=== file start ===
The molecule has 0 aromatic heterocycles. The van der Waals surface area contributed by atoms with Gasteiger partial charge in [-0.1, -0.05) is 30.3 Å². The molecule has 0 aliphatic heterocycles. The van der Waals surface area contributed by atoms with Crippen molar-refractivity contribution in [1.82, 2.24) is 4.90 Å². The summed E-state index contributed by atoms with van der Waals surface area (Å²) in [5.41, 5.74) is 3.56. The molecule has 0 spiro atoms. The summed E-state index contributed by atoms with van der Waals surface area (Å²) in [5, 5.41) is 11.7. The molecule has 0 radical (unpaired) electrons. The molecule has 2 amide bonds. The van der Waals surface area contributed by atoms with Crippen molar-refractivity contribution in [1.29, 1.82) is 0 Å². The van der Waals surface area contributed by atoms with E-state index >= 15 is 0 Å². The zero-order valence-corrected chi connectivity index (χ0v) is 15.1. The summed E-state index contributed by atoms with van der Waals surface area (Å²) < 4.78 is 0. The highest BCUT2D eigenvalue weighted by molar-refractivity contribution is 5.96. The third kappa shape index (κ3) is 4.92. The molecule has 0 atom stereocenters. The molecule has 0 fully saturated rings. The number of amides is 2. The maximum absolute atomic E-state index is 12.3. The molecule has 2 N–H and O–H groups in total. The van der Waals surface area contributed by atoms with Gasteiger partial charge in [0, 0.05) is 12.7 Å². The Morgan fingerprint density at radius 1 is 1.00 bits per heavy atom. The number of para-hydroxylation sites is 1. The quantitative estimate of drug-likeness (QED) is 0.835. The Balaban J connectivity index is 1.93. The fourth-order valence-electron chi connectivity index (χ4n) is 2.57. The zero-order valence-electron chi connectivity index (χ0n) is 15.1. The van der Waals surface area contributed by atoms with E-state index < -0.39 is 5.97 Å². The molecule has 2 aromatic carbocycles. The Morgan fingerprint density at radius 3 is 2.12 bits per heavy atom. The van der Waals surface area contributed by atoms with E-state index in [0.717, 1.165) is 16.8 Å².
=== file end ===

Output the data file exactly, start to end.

The molecule has 0 aromatic heterocycles. The van der Waals surface area contributed by atoms with Gasteiger partial charge in [-0.1, -0.05) is 30.3 Å². The molecule has 0 aliphatic heterocycles. The van der Waals surface area contributed by atoms with Crippen molar-refractivity contribution in [1.82, 2.24) is 4.90 Å². The summed E-state index contributed by atoms with van der Waals surface area (Å²) in [5.41, 5.74) is 3.56. The molecule has 0 spiro atoms. The summed E-state index contributed by atoms with van der Waals surface area (Å²) in [5, 5.41) is 11.7. The molecule has 0 radical (unpaired) electrons. The molecule has 2 amide bonds. The van der Waals surface area contributed by atoms with Crippen molar-refractivity contribution in [1.29, 1.82) is 0 Å². The van der Waals surface area contributed by atoms with E-state index >= 15 is 0 Å². The zero-order valence-corrected chi connectivity index (χ0v) is 15.1. The summed E-state index contributed by atoms with van der Waals surface area (Å²) < 4.78 is 0. The highest BCUT2D eigenvalue weighted by molar-refractivity contribution is 5.96. The third kappa shape index (κ3) is 4.92. The molecule has 0 atom stereocenters. The molecule has 0 fully saturated rings. The number of amides is 2. The maximum absolute atomic E-state index is 12.3. The molecule has 2 N–H and O–H groups in total. The van der Waals surface area contributed by atoms with Gasteiger partial charge in [0, 0.05) is 12.7 Å². The Morgan fingerprint density at radius 1 is 1.00 bits per heavy atom. The number of para-hydroxylation sites is 1. The quantitative estimate of drug-likeness (QED) is 0.835. The Balaban J connectivity index is 1.93. The fourth-order valence-electron chi connectivity index (χ4n) is 2.57. The zero-order valence-electron chi connectivity index (χ0n) is 15.1. The van der Waals surface area contributed by atoms with E-state index < -0.39 is 5.97 Å². The molecule has 2 aromatic carbocycles. The Morgan fingerprint density at radius 3 is 2.12 bits per heavy atom. The van der Waals surface area contributed by atoms with E-state index in [0.717, 1.165) is 16.8 Å².